I looked at the message, and although I didn't recognize the sender, I wasn't all that shocked at the content. It felt...almost oddly expected.
I glanced over at Steven and told him that a preacher was going to be coming to visit us. It was August and our world was starting to spin faster and faster the closer we found ourselves to September 6th, the date Steven would be returning to St. Louis for his second transplant. Steven asked if we knew him and I said that we didn't, and even that didn't faze us. It was welcomed and not intrusive.
We would take anything anyone had to offer: words of wisdom, words of prayer...words of encouragement.
I'm not sure if we were looking for hope. Maybe we were. Maybe Steven was. But me? Well, I had been knocked down time and time again as I had felt hope handed to me and then taken away too many times. I really wasn't sure that hope was for me anyway. It felt better to expect the worst. Then, at best, you would be pleasantly surprised.
Hope is sneaky, you know...it always seems to find its way in, but if left to my own devices, I would just stay on my knees. After all, it made for a much shorter fall.
As I saw the car coming up the drive, I let Steven know that our visitor had arrived. The kids were at school and we had to be leaving to get them in a little over an hour. I was a little nervous and more than a little anxious to hear what this unknown preacher had to say to people he had never met. One of which who was (gasp!) catholic!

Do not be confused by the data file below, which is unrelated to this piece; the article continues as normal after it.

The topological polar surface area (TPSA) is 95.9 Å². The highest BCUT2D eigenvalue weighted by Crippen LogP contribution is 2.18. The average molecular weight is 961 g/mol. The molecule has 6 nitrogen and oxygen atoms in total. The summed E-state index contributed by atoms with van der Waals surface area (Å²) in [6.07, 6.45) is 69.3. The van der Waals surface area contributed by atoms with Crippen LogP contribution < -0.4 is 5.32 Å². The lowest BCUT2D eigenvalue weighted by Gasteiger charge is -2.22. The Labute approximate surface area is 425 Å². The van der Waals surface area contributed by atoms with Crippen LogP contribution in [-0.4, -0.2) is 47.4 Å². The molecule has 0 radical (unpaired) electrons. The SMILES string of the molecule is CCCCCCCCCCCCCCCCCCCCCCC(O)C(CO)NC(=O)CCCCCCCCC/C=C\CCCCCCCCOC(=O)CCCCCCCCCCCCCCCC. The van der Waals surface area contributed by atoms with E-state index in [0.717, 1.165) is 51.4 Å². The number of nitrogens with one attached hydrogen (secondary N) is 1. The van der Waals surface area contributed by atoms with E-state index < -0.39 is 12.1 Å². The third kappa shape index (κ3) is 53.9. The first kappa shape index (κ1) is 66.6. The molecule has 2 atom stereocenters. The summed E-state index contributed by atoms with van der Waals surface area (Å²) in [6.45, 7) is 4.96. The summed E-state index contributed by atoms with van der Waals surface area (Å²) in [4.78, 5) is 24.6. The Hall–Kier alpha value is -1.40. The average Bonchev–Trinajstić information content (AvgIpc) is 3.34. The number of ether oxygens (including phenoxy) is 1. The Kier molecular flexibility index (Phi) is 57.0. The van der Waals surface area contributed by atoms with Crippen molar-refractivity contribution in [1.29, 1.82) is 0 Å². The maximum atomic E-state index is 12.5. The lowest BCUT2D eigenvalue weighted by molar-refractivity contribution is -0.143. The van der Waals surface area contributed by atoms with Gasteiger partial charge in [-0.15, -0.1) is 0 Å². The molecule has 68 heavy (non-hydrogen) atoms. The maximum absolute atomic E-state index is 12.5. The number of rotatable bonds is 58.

I met him at the door and neither one of us was struck by lightening which I took as a good sign. I immediately was taken in by his unassuming, calm demeanor, and we all began talking as if among friends. He shared that he had heard of Steven and his plight when he was first diagnosed in September and admitted that he had just kind of let the whole situation slip off his radar. However, when he was approached again after Steven had relapsed his heart had been convicted in a different way. He said he felt that he was supposed to come to us and let us know that Steven would be healed. This conviction alone brought him his own set of unsettled feelings.
He admitted to us that he felt odd about reaching out to people he did not know to tell them something that he could not prove. What if he was wrong? He confessed that he had pushed aside contacting us in hopes that the conviction would pass. It didn't.
So he obeyed what he felt God was asking him to do and he found himself inside of the living room of two people he had never laid eyes on and was telling them that he felt that the leukemia that was threatening to take the life of one would not succeed.
Sounds crazy, doesn't it?
I started to cry and I said, "you aren't going to believe this but this isn't the first thing like this that has happened..."
(To be continued)